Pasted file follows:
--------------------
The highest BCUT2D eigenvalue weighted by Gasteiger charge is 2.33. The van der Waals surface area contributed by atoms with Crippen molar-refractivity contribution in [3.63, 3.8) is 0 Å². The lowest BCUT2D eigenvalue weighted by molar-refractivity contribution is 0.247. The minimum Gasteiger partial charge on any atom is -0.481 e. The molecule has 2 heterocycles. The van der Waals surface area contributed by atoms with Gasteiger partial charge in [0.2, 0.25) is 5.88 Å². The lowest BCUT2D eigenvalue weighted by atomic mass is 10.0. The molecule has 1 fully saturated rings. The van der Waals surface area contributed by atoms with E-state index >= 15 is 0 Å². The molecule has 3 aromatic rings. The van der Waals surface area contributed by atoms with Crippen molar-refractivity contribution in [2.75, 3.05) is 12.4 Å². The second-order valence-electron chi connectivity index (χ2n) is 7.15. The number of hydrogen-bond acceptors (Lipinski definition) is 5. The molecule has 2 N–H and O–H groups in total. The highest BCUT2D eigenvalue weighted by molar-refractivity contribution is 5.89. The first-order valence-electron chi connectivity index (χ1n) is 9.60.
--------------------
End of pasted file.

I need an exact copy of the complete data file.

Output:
The highest BCUT2D eigenvalue weighted by Gasteiger charge is 2.33. The van der Waals surface area contributed by atoms with Crippen molar-refractivity contribution in [3.63, 3.8) is 0 Å². The lowest BCUT2D eigenvalue weighted by molar-refractivity contribution is 0.247. The minimum Gasteiger partial charge on any atom is -0.481 e. The molecule has 2 heterocycles. The van der Waals surface area contributed by atoms with Gasteiger partial charge in [0.2, 0.25) is 5.88 Å². The lowest BCUT2D eigenvalue weighted by atomic mass is 10.0. The molecule has 1 fully saturated rings. The van der Waals surface area contributed by atoms with E-state index >= 15 is 0 Å². The molecule has 3 aromatic rings. The van der Waals surface area contributed by atoms with Crippen molar-refractivity contribution in [2.75, 3.05) is 12.4 Å². The second-order valence-electron chi connectivity index (χ2n) is 7.15. The number of hydrogen-bond acceptors (Lipinski definition) is 5. The molecule has 2 N–H and O–H groups in total. The highest BCUT2D eigenvalue weighted by molar-refractivity contribution is 5.89. The first-order valence-electron chi connectivity index (χ1n) is 9.60.